Frequently Asked Questions
Why choose a pediatric dentist?
Pediatric dentists are the pediatricians of dentistry. Pediatric dentists have two to three years specialty training following dental school and limits his/her practice to treating children only. Pediatric dentists are primary and specialty oral care providers for infants and children through adolescence, including those with special health needs.
When should I take my child to the pediatric dentist and how often does my child need to see the pediatric dentist?
In order to prevent dental problems, your child should see a pediatric dentist no later than his or her first birthday. It is important to establish a comprehensive and accessible ongoing relationship between the dentist and patient – referring to this as the patient’s “dental home”. A check-up every six months is recommended in order to prevent cavities and other dental problems. However, your pediatric dentist can tell you when and how often your child should visit based on their personal oral health.
When should we begin using toothpaste and how much should we use?
Fluoridated toothpaste should be introduced as soon as the first tooth erupts. Prior to that, parents should clean the child’s gums with water and a cloth or a soft-bristled toothbrush. When the first tooth erupts, up until when the child can spit, parents should brush with a fluoride toothpaste the size of a grain of rice. Parents should supervise brushing, and when the child is able to spit and make sure the child uses no less than a pea-sized amount on the brush. Children should spit out and not swallow excess toothpaste after brushing.
How can parents help prevent decay?
For younger children, avoid nursing to sleep or putting anything other than water in their bedtime bottle. Also, learn the proper way to brush and floss your child’s teeth. For older children, parents still must take an active role in teaching and supervising proper brushing and flossing techniques. Providing healthy balanced diets and taking your child to a pediatric dentist regularly to have his or her teeth and gums checked will help give your child a lifetime of healthy happy smiles.
Are thumb sucking and pacifier habits harmful for a child's teeth?
Thumb and pacifier sucking habits will generally only become a problem if they go on for a very long period of time. Most children stop these habits on their own, but if they are still sucking their thumbs or fingers when the permanent teeth arrive, a mouth appliance may be recommended by your pediatric dentist.
What can I do to protect my child's teeth during sporting events?
Mouth guards can be used to protect a child’s teeth, lips, cheeks and gums from sport related injuries. Mouth guards are recommended for organized sports that have the potential for contact even when it is not mandated.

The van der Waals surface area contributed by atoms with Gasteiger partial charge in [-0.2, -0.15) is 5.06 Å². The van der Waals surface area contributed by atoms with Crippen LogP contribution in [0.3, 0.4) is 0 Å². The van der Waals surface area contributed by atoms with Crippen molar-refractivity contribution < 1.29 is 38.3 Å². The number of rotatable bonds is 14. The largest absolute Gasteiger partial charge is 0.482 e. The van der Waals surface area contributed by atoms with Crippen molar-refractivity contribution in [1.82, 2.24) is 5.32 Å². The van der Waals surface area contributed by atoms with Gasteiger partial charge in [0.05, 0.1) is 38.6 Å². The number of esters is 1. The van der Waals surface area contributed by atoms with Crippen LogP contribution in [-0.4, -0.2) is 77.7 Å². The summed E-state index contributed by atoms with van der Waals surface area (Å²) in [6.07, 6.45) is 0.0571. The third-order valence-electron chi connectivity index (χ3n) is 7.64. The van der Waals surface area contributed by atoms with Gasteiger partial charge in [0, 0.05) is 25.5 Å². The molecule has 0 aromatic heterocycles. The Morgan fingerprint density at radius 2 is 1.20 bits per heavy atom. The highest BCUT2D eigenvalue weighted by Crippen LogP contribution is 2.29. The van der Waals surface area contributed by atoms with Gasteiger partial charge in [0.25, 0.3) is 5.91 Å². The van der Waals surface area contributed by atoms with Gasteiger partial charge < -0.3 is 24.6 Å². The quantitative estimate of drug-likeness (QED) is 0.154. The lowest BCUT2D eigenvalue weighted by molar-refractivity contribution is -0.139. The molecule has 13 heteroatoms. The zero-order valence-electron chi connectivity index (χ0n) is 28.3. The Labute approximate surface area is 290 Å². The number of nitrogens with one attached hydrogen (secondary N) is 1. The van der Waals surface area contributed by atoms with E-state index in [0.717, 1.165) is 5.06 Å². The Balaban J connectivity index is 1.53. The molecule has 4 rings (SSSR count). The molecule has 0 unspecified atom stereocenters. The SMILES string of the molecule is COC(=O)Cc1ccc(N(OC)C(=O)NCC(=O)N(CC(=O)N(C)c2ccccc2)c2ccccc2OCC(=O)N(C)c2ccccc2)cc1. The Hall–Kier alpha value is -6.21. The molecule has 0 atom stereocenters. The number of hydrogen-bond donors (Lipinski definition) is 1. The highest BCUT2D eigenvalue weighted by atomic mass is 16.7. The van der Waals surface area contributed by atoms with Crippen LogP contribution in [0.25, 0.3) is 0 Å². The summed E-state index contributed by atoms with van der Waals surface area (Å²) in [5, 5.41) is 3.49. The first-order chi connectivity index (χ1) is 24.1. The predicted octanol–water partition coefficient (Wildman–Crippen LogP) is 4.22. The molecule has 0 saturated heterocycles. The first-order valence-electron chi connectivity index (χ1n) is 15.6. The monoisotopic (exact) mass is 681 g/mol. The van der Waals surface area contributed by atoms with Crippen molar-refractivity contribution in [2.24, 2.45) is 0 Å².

Why should the baby teeth be filled, since they will be lost anyway?
Even though these primary teeth are called “baby teeth”, some of them must serve until the child is at least twelve years old, sometimes longer. Neglect of the baby teeth can result in pain, infection of the gums and jaws, impairment of general health, and premature loss of teeth, which is a major cause of orthodontic problems. Also, cavities tend to form in teeth that are next to other teeth with unfilled cavities, because decay is really an infection and will spread if left untreated. It is unwise to leave active decay in the mouth. Decay on baby teeth can cause decay on permanent teeth. Unfortunately, most children with untreated decay on baby teeth will develop decay on permanent teeth.
- Toothache: Clean the area of the affected tooth thoroughly. Rinse the mouth vigorously with warm water or use dental floss to dislodge impacted food or debris. If the pain still exists, contact your child’s pediatric dentist. DO NOT place aspirin on the gum or on the aching tooth. If the face is swollen apply cold compresses and contact your dentist immediately.
- Cut or Bitten Tongue, Lip or Cheek: Apply ice to bruised areas. If there is bleeding apply firm but gentle pressure with a gauze or cloth. If bleeding does not stop after 15 minutes or it cannot be controlled by simple pressure, take the child to hospital emergency room.
- Knocked Out Permanent Tooth: Find the tooth. Handle the tooth by the crown, not the root portion. You may rinse the tooth but DO NOT clean or handle the tooth unnecessarily. Inspect the tooth for fractures. If it is sound, try to reinsert it in the socket. Have the patient hold the tooth in place by biting on a gauze. If you cannot reinsert the tooth, transport the tooth in a cup containing the patient’s saliva or milk. If the patient is old enough, the tooth may also be carried in the patient’s mouth. The patient must see a dentist IMMEDIATELY! Time is a critical factor in saving the tooth.